Indian Artists Are Protesting a Private Takeover of a Public Art Gallery

Local artists want the Venkatappa Art Gallery to stay public

Artists have taken photos of themselves hugging local landmarks to protest what they see as a corporate takeover of the gallery. Courtesy of VAG Forum
Local artists form a protest line around the Venkatappa Art Gallery. Courtesy of VAG Forum
Protestors sit outside a local town hall. VAG Forum
Protestors outside the VAG Forum sit with umbrellas. Courtesy VAG Forum
Protestors outside the VAG Forum sit with umbrellas. Courtesy VAG Forum

For weeks, hundreds of artists in the Indian city of Bengaluru have been protesting their local state government. The reason? Officials have decided to turn over control of a public art gallery to a private collector. Now, Bangaluru’s artistic community fear that the Venkatappa Art Gallery (VAG) will become less open to the public it was built for. 

The gallery was founded in 1974 in honor of the artist K. Venkatappa, a renowned painter from Bengaluru (also known as Bangalore). Since the beginning, VAG has been operated as a public art space run the government of Karnataka, the Indian state that Bengaluru is the capital of. In 2015, however, the Karnataka government signed agreements with several corporations and private foundations to take over several popular tourism sites – including the VAG – as part of a drive to boost tourism in the region, Muralidhara Khajane reports for the Hindu. Though the deal was signed nine months ago, it only went public in March, sparking a series of protests by local artists.

According to a Memorandum of Understanding between the state government and the private Tasveer Foundation, the art gallery will be under the foundation’s management for the next five years, with the option to renew for another five after that. The agreement states that the Tasveer Foundation will build new facilities at the site of the existing VAG and transform it into the Museum of Art and Photography. In exchange, the foundation will have control over “all curatorial, exhibition, and programming decisions” and will house the private collection of its founder, Abhishek Poddar, Deepa Bhasthi reports for Hyperallergic.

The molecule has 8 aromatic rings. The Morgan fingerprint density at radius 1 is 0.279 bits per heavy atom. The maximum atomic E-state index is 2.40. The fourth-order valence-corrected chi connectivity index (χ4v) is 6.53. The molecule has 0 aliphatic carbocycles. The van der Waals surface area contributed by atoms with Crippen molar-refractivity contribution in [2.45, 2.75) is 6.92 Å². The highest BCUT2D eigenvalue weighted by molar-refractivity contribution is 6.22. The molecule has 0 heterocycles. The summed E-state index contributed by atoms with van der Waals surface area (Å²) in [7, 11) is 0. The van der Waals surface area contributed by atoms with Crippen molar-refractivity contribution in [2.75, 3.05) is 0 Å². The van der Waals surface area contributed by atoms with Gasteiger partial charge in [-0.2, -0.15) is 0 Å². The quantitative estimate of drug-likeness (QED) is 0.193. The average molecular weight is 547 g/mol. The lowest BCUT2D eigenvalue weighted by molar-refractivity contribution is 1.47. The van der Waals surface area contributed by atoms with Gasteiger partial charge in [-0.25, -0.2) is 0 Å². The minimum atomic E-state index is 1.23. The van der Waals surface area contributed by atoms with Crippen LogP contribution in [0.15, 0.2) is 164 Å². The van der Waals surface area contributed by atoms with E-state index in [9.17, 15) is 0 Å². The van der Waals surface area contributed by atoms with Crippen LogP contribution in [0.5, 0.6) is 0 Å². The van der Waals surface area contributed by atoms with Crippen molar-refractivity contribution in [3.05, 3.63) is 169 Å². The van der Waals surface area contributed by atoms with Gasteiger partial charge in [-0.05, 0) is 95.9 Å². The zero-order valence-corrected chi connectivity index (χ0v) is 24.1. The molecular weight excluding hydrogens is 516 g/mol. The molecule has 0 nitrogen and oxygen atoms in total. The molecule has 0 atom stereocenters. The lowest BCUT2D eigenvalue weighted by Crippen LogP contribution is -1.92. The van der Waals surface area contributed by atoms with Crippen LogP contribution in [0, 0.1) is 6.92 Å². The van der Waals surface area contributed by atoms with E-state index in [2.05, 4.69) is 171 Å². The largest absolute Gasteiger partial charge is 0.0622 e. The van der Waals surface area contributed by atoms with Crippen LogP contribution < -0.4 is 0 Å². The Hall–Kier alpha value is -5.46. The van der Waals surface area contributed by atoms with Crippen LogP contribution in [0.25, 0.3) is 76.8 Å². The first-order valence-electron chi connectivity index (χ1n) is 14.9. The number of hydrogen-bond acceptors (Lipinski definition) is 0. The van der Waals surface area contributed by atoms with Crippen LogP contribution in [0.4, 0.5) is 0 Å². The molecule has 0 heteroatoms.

“The proposed redevelopment of the VAG is a significant step forward for Bangalore to have a modern museum facility,” Poddar writes in a Facebook post. “We want the citizens of Bangalore, and the large number of tourists it attracts, to make this new museum a must visit site and an artistic hub of activity for people of all ages and from all walks of life.”

While this may sound like a good deal for the museum, many artists in Bengaluru are upset over the secrecy surrounding the deal and fear that putting control of the previously public art collection in the hands of a private organization will stifle public access to the artworks. In response, many in Bengaluru’s artistic community have formed the VAG Forum – a protest group aimed at drawing attention to the deal.

“Artists are not against the Museum of Art and Photography coming up in Bangalore. We are against it being built on the land of the Venkatappa Art Gallery,” local artist N. Pushampala and VAG Forum member wrote in an essay. “VAG has acted like an incubator of art for us, and we want to keep it for future generations.”

For decades, the VAG has hosted gallery shows for up-and-coming artists as well as exhibiting works by more established painters, photographers and sculptors. The artists say they will continue to march—brandishing black umbrellas, whistles, posters, and hugging local landmarks, as Vandana Kalra reports for the Indian Express—because they worry that if the gallery is handed over to a private collector, the VAG will no longer remain that center for Bengaluru's artistic community.

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